A new study indicates there is a link between eating fast food and the length of time it takes for a woman to become pregnant. 340 of the 5598 participants had received fertility treatments prior to conception, though the bulk of the women (5258) had received none. "This new research supports the growing body of evidence that a nutritious diet is one of the most important strategies that a couple can employ to optimise their fertility", said Ms McGrice.
Midwives looking after these women were instructed to interview them about their diet in the month before they conceived and to record how long it took the women to get pregnant once they started trying. Infertility is defined as not being able to get pregnant after one year, WFAA reports.
Professor Claire Roberts explained, "The findings show that eating a good quality diet that includes fruit and minimising fast food consumption improves fertility and reduces the time it takes to get pregnant". However, among women with the lowest intake of fruit, the risk of infertility increased from 8% to 12%.
Well, there's some bad news on the horizon, because new research from the University of Adelaide has revealed that women who eat jun food take a lot longer to fall pregnant than those who eat fresh fruit and veggies regularly instead.
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Researchers at the University of Adelaide's Robinson Research Institute asked nearly 5600 women in Australia, New Zealand, Britain and Ireland about their diet. Women who ate fruit three or more times a day, for example, became pregnant half a month sooner than women who ate fruit only a few times in a month. Essentially, fast food consumption might actually have been underreported, the researchers say.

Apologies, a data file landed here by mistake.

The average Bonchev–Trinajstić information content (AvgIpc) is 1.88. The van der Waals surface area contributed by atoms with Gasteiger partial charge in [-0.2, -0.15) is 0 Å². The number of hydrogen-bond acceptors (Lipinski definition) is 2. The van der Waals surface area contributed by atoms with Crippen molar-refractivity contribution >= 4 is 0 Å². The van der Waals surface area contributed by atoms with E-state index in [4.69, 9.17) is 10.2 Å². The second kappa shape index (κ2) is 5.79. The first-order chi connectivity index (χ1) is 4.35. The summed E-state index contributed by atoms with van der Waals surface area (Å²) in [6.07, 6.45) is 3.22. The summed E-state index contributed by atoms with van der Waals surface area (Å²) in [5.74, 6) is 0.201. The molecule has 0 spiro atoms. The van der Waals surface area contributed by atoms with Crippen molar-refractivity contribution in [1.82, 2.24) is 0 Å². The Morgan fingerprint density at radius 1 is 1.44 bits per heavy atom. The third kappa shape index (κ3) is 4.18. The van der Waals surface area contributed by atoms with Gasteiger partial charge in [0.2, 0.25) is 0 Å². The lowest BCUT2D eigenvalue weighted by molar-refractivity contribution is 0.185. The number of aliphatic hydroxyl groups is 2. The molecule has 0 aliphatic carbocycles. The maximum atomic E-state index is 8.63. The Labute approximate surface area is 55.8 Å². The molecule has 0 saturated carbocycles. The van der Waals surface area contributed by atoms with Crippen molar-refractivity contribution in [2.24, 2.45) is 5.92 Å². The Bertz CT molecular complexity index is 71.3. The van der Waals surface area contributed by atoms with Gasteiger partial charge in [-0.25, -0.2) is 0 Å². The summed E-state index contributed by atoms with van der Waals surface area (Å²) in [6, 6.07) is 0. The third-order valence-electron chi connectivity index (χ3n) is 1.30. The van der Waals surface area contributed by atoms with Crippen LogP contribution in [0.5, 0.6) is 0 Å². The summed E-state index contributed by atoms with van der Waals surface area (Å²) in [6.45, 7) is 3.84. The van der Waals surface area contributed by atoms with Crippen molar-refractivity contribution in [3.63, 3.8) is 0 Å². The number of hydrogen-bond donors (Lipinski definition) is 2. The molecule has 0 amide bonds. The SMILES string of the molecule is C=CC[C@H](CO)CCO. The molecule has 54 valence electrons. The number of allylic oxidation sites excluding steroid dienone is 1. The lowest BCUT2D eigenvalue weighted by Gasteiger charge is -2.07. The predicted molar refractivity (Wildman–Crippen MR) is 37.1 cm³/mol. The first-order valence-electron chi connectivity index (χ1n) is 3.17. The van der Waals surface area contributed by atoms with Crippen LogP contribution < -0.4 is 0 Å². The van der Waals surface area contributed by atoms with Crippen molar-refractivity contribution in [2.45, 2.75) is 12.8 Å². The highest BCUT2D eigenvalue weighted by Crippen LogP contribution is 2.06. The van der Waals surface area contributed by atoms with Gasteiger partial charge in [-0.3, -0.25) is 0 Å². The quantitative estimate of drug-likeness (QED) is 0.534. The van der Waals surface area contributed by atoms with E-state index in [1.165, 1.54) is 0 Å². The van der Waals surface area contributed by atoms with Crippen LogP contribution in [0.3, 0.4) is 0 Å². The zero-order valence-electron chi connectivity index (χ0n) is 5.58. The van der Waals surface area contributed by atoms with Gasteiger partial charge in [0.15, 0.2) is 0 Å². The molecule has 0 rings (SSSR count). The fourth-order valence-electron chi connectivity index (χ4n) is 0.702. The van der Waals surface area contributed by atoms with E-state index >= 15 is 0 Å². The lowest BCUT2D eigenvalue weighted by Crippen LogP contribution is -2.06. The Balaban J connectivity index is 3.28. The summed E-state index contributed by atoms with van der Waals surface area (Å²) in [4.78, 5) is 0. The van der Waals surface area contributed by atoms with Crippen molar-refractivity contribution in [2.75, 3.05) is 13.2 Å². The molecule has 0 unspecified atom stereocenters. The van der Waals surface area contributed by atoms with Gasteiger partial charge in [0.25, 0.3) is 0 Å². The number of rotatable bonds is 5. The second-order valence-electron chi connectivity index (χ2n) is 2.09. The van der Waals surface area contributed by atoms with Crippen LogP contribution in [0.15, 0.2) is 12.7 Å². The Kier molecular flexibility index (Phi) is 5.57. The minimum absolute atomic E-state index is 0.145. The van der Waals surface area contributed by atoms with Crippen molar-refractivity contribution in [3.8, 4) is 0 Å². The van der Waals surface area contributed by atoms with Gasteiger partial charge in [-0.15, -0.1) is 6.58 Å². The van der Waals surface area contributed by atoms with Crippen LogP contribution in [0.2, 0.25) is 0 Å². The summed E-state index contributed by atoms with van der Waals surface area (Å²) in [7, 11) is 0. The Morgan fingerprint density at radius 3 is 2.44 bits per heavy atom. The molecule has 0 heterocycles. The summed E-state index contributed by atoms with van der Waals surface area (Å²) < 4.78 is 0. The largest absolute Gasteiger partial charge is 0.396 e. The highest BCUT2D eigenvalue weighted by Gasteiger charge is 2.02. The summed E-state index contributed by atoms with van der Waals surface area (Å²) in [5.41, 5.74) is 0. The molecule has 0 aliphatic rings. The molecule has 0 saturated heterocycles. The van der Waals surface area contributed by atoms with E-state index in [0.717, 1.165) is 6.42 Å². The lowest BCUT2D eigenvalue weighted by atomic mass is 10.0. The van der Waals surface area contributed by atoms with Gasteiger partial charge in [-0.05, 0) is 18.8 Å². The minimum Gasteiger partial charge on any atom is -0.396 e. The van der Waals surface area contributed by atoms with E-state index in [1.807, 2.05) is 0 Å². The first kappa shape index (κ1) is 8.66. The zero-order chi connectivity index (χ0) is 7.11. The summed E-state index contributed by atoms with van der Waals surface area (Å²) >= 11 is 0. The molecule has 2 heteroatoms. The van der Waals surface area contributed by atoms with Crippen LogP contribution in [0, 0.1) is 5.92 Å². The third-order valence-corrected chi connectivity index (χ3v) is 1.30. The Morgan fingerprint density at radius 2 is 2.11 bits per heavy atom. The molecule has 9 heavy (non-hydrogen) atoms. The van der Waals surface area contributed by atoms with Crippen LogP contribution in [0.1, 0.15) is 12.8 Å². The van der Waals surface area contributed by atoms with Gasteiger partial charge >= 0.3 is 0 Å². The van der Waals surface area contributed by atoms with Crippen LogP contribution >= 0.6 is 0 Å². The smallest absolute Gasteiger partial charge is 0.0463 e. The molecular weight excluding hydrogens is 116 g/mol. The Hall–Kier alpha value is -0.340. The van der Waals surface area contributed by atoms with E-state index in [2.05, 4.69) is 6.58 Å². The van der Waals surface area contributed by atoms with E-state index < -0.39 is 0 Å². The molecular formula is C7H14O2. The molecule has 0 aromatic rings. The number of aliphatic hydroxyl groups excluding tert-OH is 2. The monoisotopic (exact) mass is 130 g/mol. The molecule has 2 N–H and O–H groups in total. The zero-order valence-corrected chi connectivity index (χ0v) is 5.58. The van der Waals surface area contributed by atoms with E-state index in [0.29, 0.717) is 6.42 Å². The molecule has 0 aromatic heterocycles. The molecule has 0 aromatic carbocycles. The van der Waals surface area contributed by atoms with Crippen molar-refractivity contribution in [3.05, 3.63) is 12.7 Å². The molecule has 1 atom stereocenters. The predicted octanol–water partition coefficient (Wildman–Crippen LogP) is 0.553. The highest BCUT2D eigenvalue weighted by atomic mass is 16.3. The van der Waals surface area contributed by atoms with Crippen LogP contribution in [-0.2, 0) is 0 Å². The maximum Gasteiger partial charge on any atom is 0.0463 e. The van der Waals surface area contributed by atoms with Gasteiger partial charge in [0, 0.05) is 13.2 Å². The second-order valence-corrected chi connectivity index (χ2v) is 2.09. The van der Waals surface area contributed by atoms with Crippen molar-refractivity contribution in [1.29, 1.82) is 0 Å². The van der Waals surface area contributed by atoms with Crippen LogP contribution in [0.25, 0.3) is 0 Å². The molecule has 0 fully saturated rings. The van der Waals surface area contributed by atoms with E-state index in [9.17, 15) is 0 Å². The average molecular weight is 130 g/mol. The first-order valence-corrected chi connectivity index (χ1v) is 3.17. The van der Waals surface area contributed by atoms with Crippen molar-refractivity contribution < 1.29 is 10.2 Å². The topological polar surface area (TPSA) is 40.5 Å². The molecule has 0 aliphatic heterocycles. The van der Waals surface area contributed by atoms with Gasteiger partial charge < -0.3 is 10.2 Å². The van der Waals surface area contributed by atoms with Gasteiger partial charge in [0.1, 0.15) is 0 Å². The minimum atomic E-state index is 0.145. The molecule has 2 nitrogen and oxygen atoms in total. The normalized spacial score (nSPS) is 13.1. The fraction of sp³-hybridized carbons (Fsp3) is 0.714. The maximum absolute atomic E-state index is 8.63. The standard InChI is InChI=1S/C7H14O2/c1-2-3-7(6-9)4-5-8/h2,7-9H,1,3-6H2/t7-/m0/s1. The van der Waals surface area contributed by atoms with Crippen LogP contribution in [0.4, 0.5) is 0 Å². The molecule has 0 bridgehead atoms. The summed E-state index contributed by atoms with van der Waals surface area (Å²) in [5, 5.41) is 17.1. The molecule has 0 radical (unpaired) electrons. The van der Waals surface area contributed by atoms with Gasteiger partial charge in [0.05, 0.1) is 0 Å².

The takeaway message of the study is that switching to a healthier diet can help women who want to conceive.
The researchers are continuing their work and plan to identify particular dietary patterns, rather than individual food groups, that may be associated with how long it takes women to become pregnant.
Observational studies like this can't prove cause and effect - many personal, health and lifestyle factors may influence a woman's chances of getting pregnant.
Finally, only a very small number of the women had fertility problems, and further dividing them according to their diet resulted in such small numbers that the likelihood of findings arising by chance was higher.